It all comes down to people finding or making meaningful and financially sustaining work.

Who am I

I’m a college instructor with an abundant IT career. I’m driven to stay current and create diverse learning communities with close ties to industry. Currently, I’m an Academic Technologist and faculty member at a community college in Northern California. I get to teach about technology and network security.

My work was originally inspired by the CSIT-In-3 program at Hartnell College in Salinas, California. One of the leaders of that program, Joe Welch, pointed me towards the work of Joanne Goode and Jane Margolis–their work has become the foundation of my research.

My compelling question

STEM talent in California is going to Bio and Engineering. How can community colleges stem the tide?2012 SREm graduates in california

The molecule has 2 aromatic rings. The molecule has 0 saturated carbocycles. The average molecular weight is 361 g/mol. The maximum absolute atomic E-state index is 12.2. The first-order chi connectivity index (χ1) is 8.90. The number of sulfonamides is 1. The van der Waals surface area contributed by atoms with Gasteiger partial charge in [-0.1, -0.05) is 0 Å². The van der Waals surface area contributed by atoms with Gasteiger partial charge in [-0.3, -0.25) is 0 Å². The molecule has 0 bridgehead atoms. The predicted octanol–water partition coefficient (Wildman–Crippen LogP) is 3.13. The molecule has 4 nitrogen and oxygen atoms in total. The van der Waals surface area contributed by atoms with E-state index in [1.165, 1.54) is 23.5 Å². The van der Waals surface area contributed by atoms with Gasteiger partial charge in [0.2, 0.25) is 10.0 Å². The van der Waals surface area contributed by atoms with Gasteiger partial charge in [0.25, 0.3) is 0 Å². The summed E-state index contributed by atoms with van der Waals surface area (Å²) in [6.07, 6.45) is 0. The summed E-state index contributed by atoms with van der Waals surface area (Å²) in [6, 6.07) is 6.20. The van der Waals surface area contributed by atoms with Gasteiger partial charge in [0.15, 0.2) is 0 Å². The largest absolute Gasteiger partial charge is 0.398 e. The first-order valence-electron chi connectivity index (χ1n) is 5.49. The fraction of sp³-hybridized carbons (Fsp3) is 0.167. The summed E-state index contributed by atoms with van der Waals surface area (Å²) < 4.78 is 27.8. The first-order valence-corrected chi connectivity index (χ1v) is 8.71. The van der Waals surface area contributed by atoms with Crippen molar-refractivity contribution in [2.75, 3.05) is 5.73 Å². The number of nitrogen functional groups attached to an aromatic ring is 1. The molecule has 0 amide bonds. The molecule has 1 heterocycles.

What I know 

Students arrive with very little knowledge of computer science as a field. Things that work include mentoring, tutoring with approachable peers, culturally-based student support organizations, relevant project-based coursework, classes with students who have similar skill-levels, conferences and paid internships. Students who enter Computer Science without the typical computer geek background can catch up in one year in a nurturing environment.

What I think I know

Community college computer science faculty do not have the time to develop novel project-based coursework nor advertise programs and recruit students who do not see themselves as tech savvy and have little understanding of the computer science field. Programming tutoring is not widely offered. California minquals do not allow for the recruitment of the widest range of programming professionals.

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